Once confined to commercial use, air tools are now being offered for home and farm applications. The tools offer long, relatively maintenance-free life.
Compressors come with and without storage tanks. The smaller compressors, usually termed compact compressors, generally utilize a diaphragm-type compression pump powered by an electric motor.
These compact compressors are primarily used for hobby and light spray painting since their capacity is more limited than piston-type compressors, which have a storage tank. However, the compact compressors will also run caulking and glue guns, inflate sports equipment and low-pressure tires.
Since there is no reserve tank on diaphragm-type compact compressors, the unit must run continuously to supply air. However, one plus is an oil-free air supply since diaphragm compressors use connecting rods sealed in oil-free bearings.
Piston-type compressors are designed like the cylinder/piston mechanism of an auto. An electric or gasoline motor is used to drive the pump unit, which can have either one or two cylinders, depending upon the compressor’s size.
Compact compressors commonly have a 1/2-hp engine and weigh approximately 30 lbs. These models have wheels and a handle for easy pulling.
Piston compressors usually offer greater durability and more work capacity. In the past, piston-types required lubrication for the piston and cylinder, but some oil-free piston compressors with self-lubricating parts perform as well as or better than conventional lubricated compressors.
Horsepower ratings on compressors pertain to the electric motor or gasoline engine that powers the pump unit. As a rule of thumb, increased horsepower means a more powerful compressor and greater work capacity.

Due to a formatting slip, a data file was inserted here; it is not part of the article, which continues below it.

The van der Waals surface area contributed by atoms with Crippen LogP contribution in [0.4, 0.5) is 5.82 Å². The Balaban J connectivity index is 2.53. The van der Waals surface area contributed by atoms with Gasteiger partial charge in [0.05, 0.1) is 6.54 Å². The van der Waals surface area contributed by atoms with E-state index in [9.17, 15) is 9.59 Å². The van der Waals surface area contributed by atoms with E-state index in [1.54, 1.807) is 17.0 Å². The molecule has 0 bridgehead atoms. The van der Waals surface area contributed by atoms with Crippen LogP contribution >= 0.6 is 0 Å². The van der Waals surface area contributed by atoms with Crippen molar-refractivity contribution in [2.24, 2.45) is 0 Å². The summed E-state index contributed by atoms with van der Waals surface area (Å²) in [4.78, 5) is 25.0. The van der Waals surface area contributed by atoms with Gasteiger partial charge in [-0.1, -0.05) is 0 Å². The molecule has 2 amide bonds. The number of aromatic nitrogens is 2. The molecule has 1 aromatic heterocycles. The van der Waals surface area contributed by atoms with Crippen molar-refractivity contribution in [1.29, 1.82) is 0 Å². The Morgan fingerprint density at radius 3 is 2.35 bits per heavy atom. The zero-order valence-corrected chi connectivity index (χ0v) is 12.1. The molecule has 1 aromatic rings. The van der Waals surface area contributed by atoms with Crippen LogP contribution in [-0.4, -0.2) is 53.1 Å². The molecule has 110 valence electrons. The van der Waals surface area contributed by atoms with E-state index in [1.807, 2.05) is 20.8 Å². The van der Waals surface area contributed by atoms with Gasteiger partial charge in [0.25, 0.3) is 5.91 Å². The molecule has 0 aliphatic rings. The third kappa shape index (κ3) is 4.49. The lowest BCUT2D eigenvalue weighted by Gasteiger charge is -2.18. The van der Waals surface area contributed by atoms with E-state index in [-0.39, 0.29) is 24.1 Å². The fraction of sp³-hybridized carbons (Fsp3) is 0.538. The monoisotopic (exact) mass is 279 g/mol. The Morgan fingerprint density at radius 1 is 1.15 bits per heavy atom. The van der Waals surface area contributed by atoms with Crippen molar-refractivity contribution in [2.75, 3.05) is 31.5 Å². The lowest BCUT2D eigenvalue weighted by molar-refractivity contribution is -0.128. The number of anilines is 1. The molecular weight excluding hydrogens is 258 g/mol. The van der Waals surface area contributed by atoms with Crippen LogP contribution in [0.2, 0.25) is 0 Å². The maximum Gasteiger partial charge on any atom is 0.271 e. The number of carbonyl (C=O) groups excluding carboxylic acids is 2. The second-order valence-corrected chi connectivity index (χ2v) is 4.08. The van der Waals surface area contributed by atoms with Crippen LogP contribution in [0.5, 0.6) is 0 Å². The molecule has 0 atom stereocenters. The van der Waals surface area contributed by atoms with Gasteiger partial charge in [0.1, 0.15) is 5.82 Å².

Other ratings include cubic feet per minute (cfm) which equals the volume of air that the compressor supplies to the sprayer or air tool. Larger jobs require higher cfm ratings.
Psi or pounds-per-square-inch rating measures the amount of air pressure generated by the compressor. Tools also have psi ratings, and these must be considered when matching the tool to the compressor.
To run a representative assortment of air tools, a 1-hp electric unit is needed. Storage tank size would run from 7 gals. and up.
Gasoline-powered compressors are desirable for use on farms where tools might have to be used away from sources of electricity.
Eye protection should always be worn where air-powered staplers or nailers are in use.
Typical applications include 1/4″ drill, caulking gun, sander, chisel, stapler, nailer, impact wrench, tire chuck, grease gun, blow gun, sand blast gun and tank. Spraygun kits are also used with the compressors. 3/8″- and 1/2″-square drive impact drills are most common. Ratchet wrenches are also available. Air hammers and sanders are other popular tools.
Check your state and local codes before starting any project. Follow all safety precautions. Information in this document has been furnished by the North American Retail Hardware Association (NRHA) and associated contributors. Every effort has been made to ensure accuracy and safety. Neither NRHA, any contributor nor the retailer can be held responsible for damages or injuries resulting from the use of the information in this document.